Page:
BELGIUM – Integration Law Published [UPDATED]
Effective 18 February 2017, a new law requires certain residence permit applicants to submit a signed “newcomers statement” in support of their application and to provide evidence of their integration efforts in order to maintain or renew their residency status.
[UPDATE] The “Integration Act” was originally published on 16 January 2017, and was due to take effect ten days later, on 26 January 2017. However, it was republished on 8 February 2017, and will therefore take effect on 18 February 2017. The “newcomers statement” is not likely to come into effect on that date, however, as the text has not yet been finalised.
It remains unclear whether the new obligations will apply to first residence applications (“newcomers”) only, or also to renewals (foreign nationals already residing in Belgium). Guidelines from the authorities will have to clarify how the new rules will be applied in practice.
Who is Affected?
The new rules apply to third country (non-EU/EEA) foreign national workers, as well as their family members who apply for residence on the basis of family reunification.
Several categories of foreign national residence applicant are exempt, including:
- Recognised refugees or beneficiaries of subsidiary protection and their family members;
- EU (European Union)/EEA (European Economic Area) citizens and their family members;Students;
- Victims of human trafficking;
- Long-term residents (Council Directive 2003/109/EC of 25 November 2003);
- The seriously ill.
The integration obligation affects residence applications pending as of 18 February 2017, and new applications from that date onwards.
The “newcomers statement” has not yet taken effect: the Belgian federal authorities must first agree on the text of the statement with the French-speaking, Flemish and German-speaking communities (communities are regional authorities, competent for integration);
The authorities will assess integration efforts by taking into account the following criteria, listed in the new Act:
- Attend an integration course, organised by the authority competent for the foreigner’s main residence;
- Work in Belgium as employee, civil servant, or self-employed;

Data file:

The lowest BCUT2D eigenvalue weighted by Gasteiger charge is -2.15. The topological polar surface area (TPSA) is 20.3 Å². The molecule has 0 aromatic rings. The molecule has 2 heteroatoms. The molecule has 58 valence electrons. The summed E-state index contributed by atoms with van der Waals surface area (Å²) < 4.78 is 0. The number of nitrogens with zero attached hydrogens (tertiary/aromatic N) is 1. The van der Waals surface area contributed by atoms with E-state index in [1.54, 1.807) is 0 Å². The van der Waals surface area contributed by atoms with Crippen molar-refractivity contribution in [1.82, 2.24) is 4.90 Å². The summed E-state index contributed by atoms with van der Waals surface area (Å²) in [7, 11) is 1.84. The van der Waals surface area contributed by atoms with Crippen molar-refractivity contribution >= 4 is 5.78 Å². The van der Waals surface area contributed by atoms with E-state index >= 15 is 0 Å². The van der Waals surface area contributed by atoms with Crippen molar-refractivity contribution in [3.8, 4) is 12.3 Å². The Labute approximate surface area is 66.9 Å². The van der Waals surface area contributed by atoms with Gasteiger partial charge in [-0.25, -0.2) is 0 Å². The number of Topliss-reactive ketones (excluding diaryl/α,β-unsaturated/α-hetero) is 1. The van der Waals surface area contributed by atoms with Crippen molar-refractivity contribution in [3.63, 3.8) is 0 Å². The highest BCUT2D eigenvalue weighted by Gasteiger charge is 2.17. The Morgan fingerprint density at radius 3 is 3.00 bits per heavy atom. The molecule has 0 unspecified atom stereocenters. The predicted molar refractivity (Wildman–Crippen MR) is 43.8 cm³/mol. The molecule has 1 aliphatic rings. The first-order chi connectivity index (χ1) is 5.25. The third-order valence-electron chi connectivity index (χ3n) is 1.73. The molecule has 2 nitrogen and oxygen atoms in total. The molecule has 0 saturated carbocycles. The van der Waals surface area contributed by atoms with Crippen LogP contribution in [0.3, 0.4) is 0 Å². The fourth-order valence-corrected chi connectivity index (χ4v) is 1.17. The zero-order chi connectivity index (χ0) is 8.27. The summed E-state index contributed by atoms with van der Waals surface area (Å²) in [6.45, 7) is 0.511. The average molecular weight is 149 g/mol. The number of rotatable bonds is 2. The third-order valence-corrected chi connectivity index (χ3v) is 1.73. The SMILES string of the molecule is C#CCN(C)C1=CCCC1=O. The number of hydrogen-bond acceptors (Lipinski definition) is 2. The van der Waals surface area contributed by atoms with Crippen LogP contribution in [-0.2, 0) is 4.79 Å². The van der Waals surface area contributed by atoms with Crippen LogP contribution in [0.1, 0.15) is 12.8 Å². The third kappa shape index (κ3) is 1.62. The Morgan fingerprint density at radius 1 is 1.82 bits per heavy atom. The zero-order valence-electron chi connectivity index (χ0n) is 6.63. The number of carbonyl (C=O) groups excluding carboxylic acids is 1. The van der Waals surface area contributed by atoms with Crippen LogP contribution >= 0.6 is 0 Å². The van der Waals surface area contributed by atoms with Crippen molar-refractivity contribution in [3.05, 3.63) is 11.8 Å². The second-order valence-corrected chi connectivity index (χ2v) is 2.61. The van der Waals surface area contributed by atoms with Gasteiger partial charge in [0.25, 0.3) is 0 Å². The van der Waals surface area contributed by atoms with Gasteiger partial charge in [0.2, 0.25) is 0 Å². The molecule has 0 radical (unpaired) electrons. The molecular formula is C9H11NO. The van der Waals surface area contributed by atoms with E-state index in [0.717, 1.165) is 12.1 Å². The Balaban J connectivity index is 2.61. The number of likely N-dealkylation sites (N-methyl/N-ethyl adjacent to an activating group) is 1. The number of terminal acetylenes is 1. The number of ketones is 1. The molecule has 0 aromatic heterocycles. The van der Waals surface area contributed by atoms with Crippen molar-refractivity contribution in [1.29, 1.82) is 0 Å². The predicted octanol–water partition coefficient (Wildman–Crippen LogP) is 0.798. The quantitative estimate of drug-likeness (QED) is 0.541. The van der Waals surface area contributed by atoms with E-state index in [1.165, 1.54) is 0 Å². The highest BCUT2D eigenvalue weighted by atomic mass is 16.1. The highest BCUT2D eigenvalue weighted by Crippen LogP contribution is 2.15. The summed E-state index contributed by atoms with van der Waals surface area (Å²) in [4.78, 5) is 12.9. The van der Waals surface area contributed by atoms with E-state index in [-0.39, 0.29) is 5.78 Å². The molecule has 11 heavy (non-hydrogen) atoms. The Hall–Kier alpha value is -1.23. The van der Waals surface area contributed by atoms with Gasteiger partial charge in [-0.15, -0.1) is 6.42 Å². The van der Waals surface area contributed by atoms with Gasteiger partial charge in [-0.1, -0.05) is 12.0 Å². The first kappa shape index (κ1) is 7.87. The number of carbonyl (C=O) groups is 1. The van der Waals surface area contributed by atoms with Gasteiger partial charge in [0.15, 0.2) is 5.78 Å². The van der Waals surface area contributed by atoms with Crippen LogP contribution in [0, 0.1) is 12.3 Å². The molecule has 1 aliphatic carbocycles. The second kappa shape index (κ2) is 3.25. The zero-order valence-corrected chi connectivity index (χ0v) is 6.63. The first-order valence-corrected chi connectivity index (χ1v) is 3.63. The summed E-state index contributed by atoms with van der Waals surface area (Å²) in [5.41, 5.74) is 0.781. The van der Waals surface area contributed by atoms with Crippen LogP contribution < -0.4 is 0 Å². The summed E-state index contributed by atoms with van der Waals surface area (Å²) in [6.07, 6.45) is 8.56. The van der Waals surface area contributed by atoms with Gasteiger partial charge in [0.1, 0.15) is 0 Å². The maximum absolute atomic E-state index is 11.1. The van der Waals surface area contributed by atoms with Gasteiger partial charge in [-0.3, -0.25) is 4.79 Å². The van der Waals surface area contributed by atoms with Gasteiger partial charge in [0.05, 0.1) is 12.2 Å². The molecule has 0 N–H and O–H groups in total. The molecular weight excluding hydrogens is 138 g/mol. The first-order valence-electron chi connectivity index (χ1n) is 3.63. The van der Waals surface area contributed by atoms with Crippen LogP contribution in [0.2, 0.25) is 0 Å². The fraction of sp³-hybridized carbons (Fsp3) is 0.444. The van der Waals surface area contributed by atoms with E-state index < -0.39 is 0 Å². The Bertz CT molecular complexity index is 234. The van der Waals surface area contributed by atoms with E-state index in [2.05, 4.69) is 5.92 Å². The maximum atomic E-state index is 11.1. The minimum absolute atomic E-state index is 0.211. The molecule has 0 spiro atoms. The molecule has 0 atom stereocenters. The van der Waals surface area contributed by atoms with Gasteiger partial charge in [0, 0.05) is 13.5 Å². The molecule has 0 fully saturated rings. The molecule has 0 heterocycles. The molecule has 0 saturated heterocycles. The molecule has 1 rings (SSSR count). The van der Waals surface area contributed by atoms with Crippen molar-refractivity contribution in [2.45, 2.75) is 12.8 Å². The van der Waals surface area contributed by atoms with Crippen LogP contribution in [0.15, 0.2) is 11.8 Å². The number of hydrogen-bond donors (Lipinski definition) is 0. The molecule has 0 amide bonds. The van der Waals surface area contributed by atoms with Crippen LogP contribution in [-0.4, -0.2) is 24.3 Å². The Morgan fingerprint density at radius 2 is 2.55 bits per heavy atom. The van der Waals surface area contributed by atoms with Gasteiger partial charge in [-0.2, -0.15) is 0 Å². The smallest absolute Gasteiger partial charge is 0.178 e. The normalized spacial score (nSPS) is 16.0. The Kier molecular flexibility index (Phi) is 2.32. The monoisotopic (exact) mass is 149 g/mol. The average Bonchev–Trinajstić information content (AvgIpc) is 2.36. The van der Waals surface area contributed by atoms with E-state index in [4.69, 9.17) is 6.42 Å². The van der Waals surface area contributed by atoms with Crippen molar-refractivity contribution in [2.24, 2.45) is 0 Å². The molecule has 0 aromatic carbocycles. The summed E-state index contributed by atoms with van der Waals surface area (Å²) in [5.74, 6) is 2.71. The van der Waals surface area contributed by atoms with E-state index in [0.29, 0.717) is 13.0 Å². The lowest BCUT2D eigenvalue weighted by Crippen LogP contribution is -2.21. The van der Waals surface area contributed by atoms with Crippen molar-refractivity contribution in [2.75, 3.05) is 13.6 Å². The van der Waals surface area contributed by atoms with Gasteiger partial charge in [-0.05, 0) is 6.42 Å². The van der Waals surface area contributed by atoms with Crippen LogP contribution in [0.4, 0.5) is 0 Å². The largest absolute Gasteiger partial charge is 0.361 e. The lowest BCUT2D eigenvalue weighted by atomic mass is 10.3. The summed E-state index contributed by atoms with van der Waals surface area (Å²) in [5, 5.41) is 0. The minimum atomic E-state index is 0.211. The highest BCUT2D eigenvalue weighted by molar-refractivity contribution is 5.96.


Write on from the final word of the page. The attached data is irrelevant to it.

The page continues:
- Degree, study certificate or evidence of enrolment in a recognised or subsidised educational establishment;
- Attend a vocational training, recognised by a competent authority;
- Knowledge of the official language of the place, where the foreigner is registered;
- No criminal record;
- Active participation in community life.This list does not seem to be limitative: the authorities have discretionary decision power. If the authorities consider a decision to terminate the right to reside, they must take into account:
- The nature and the strength of the family ties of the foreigner;
- The duration of residence in Belgium;
- The existence of family ties or cultural/social connections with the country of origin.
Consequences of Non-Compliance
The obligations and its consequences in the event of non-compliance can be summarised as follows:
- A refusal to sign the “newcomers statement” will result in an inadmissible residence application;
- A foreigner who holds a residence permit for a limited term must prove his or her willingness to integrate. This proof must be submitted within the first limited residence term; failure could be a ground for refusal to renew the residence permit;
- Furthermore, the Minister for Asylum and Migration, or the Foreigners' Office (federal department in charge of immigration) can terminate the right to reside if the authorities find that the foreigner has not made a "reasonable effort" to integrate. The authorities can ask the foreigner to submit information/evidence. The right to reside can be terminated during the four years following the end of the first year after the issuance of the limited or unlimited authorisation to reside, or following the end of the first year after the authorisation to reside in Belgium.
Labour migrants will probably be able to prove their integration efforts because of their work in Belgium.
Things could be more complicated for their family members: however, a decision to terminate residence must take into account the nature and the strength of the family ties of the foreigner, the duration of residence in Belgium, and the existence of family ties or cultural/social connections with the country of origin.
Guidelines from the authorities will have to clarify how the new rules will be applied in practice.
- Foreign nationals resident in Belgium, or planning to apply for residency, should maintain evidence of their integration efforts as required by the new law.